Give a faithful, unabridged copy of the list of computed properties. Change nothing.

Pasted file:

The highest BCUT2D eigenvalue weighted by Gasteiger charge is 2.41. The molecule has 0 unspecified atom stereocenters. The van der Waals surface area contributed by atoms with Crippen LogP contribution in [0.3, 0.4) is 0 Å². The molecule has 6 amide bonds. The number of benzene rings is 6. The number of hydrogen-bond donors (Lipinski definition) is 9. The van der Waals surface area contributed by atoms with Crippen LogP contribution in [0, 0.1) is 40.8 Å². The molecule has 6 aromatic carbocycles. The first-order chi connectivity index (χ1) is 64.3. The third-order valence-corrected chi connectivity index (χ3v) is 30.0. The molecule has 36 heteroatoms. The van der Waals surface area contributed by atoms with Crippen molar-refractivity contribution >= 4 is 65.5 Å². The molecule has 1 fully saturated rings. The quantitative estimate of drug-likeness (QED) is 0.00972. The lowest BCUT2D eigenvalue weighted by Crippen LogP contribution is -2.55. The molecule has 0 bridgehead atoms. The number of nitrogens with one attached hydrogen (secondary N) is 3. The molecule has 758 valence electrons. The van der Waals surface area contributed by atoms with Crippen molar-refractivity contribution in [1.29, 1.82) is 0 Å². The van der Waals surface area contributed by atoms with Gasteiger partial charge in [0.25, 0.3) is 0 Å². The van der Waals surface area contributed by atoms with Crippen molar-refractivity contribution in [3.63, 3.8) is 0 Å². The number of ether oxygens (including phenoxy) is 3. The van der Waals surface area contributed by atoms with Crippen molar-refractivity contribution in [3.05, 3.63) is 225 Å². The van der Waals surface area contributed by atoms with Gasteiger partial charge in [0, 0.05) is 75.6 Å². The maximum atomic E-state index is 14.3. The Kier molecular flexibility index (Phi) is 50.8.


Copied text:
The highest BCUT2D eigenvalue weighted by Gasteiger charge is 2.41. The molecule has 0 unspecified atom stereocenters. The van der Waals surface area contributed by atoms with Crippen LogP contribution in [0.3, 0.4) is 0 Å². The molecule has 6 amide bonds. The number of benzene rings is 6. The number of hydrogen-bond donors (Lipinski definition) is 9. The van der Waals surface area contributed by atoms with Crippen LogP contribution in [0, 0.1) is 40.8 Å². The molecule has 6 aromatic carbocycles. The first-order chi connectivity index (χ1) is 64.3. The third-order valence-corrected chi connectivity index (χ3v) is 30.0. The molecule has 36 heteroatoms. The van der Waals surface area contributed by atoms with Crippen molar-refractivity contribution >= 4 is 65.5 Å². The molecule has 1 fully saturated rings. The quantitative estimate of drug-likeness (QED) is 0.00972. The lowest BCUT2D eigenvalue weighted by Crippen LogP contribution is -2.55. The molecule has 0 bridgehead atoms. The number of nitrogens with one attached hydrogen (secondary N) is 3. The molecule has 758 valence electrons. The van der Waals surface area contributed by atoms with Crippen molar-refractivity contribution in [1.29, 1.82) is 0 Å². The van der Waals surface area contributed by atoms with Gasteiger partial charge in [0.25, 0.3) is 0 Å². The van der Waals surface area contributed by atoms with Crippen molar-refractivity contribution in [3.63, 3.8) is 0 Å². The number of ether oxygens (including phenoxy) is 3. The van der Waals surface area contributed by atoms with Crippen molar-refractivity contribution in [3.05, 3.63) is 225 Å². The van der Waals surface area contributed by atoms with Gasteiger partial charge in [0, 0.05) is 75.6 Å². The maximum atomic E-state index is 14.3. The Kier molecular flexibility index (Phi) is 50.8.